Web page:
The Watering Can - 7/7/2023

Finally putting a bit more in the ground as the yard stabilizes and we get some more rain

We've gotten some good rain this week! There was a particularly nice, long storm on Wednesday evening that gave everything a nice soak for the first time in what feels like weeks. Some overcast skies have helped keep things a little cooler throughout the days as well. It's been a welcome relief.

With all of that, the plants in the yard have mostly stabilized for now, at least it seems. I've gotten one new thing in the ground this week, and I hoped to report on more of the potted plants this week, but it looks like that will need to be in next week's update.

Spiderwort (Genus Tradescantia)

This is another one of the many plants I was gifted by Janine Kharey, and I finally got it in the ground this week after much hand-wringing over the weather. It's in a spot that usually holds some moisture, near the driveway on the West side, and I'm hoping it will like this spot and fill out like it's known to do. So far it seems to be responding well to its new home, and has actually perked up a bit from how it looks in the photo.

I really want to start getting more and more color and new life in the understory of the area along the driveway — it's a long, winding introduction to this property and I would like to fill out the understory a little more to go with the wonderful, stately canopy trees.

A newly-planted Dayflower plant in front of a metal watering can The Dayflower in its new spot just after planting. It's perked up a bit since with some watering & rain.

Mayhaws (Crataegus aestivalis)

The Mayhaws are still doing good, though the bigger one (Mayhaw 1) has had its leaves eaten up pretty badly the last couple of weeks. I haven't found any actual caterpillars or bugs of any kind on there yet, though, so I'm not quite sure what could be doing it. It still seems to be pretty healthy overall.

A small branch of a Mayhaw tree, with the leaves showing signs of being eaten

Lanceleaf Coreopsis (Coreopsis lanceolata)

The blooms have just kept coming, with four total now and three looking good. It's been so nice to have this splash of gold in the middle of this part of the yard. I'm really looking forward to the rest of the plants filling out and having a bit more color next year!

I've seen a few little pollinators on them so far, mostly skippers, and a little snail one morning.

A tiny snail on the petal of a Coreopsis flower A tiny snail inspects one of the Coreopsis flowers in the early morning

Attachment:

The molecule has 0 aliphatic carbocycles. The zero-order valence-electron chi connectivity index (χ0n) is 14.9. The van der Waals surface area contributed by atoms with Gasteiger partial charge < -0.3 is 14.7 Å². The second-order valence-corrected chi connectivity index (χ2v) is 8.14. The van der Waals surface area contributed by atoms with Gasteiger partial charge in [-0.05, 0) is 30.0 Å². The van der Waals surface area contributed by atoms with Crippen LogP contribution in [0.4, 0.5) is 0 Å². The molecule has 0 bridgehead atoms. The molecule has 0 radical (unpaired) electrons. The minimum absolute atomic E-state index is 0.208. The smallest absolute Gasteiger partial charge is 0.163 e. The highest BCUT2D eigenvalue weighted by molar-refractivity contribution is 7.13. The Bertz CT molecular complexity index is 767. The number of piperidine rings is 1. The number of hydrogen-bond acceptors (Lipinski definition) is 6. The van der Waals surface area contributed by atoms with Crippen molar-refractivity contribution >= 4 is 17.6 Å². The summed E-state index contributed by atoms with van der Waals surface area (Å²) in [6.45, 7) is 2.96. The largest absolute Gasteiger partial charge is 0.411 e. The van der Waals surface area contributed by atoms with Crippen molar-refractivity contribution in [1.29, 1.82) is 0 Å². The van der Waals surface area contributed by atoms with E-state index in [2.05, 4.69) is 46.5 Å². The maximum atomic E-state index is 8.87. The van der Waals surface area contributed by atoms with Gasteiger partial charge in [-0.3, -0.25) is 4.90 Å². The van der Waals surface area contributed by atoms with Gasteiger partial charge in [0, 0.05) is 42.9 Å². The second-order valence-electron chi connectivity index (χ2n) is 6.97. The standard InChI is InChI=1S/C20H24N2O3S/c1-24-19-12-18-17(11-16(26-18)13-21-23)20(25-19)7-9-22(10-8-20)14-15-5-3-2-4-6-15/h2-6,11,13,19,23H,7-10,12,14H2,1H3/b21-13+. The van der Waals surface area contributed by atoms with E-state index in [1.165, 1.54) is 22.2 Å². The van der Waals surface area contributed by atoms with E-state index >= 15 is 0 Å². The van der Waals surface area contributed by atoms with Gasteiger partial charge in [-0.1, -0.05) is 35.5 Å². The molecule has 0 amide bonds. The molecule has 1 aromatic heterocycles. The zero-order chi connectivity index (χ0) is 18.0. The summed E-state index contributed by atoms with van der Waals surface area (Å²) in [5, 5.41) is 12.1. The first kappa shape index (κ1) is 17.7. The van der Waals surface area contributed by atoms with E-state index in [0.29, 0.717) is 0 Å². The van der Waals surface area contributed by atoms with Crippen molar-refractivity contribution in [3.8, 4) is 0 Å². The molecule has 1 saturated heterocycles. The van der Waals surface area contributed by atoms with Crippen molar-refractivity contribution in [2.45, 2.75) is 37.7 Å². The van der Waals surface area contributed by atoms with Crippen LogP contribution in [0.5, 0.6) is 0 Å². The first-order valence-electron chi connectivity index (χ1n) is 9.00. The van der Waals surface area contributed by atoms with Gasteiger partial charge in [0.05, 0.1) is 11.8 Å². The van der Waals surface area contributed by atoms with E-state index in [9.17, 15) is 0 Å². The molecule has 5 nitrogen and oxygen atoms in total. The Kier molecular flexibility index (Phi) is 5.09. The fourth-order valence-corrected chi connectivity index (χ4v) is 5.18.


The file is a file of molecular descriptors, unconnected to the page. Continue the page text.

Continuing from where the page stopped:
Black-eyed Susan (Rudbeckia hirta)

Much to my surprise, one of the three Black-eyed Susan plants from Beaver's Abundance has absolutely taken off and now has several buds starting on it. It's at least twice as tall as the other two at this point!

A closeup photo of an unopened Black-eyed Susan blossom The Black-eyed Susan is just about ready to open.

South Prairie - Wet Patch

The three Swamp Milkweed plants have grown so much since planting. The middle of the three is especially tall and healthy looking. No signs of flowering so far, but who knows what to expect with this summer.

The Butterfly Weed is hanging in there. This spot might be too wet for them, though they are on the dryer end of the patch. The smaller of the two, which I've commented on before, is finally getting a little more sturdy and upright, even with watering.

The Stokes' Aster is doing fine. Holding on, not growing up much leaf-wise. I can only hope and assume that they're building up their roots just fine. At least one of them had been dug up by the critter culprit and the roots seemed to look like they were doing well.

A healthy Swamp Milkweed plant growing in tall grass The middle Swamp Milkweed, with the twin stalks, is growing tall over the long grass. I think if any of them do bloom this year, it'll be this one.
A small Butterfly Weed plant growing on the edge of a marked off patch The larger of the two Butterfly Weeds, still pretty small. It's lost a good bit of its lower leaves recently, not sure what's up with that, other than maybe being crowded out by the grass getting longer around it.
A very small Butterfly Weed plant surrounded by tall grass The smaller Butterfly Weed, still very small, but a little more sturdy than it'd been for the first few weeks after planting.

Narrowleaf False Dragonhead (Physostegia angustifolia)

Not much to look at now, but I have high hopes for these three. I rescued them from a nearby ditch, where they were very likely to get mowed right as they were flowering, just like they did last year. I've kept them in pots for the last few weeks as they've progressed through they're blooms, and this weekend collected the seed before planting these three near the Ranch Elderberry.

They're perennials, so I'm hoping they'll come back next year, and I'm also hoping to plant some of the seed around this spot as well to try and get more. In any case, it's another wildflower addition to the larger South Prairie area.

Three dying physotegia plants newly planted in the ground

Once again I hope to have some details on the potted plants next week, now that I've rearranged my gardening station a bit and have gotten into a better routine with them. It's been another great lesson learning all of their different needs. Looking forward to it!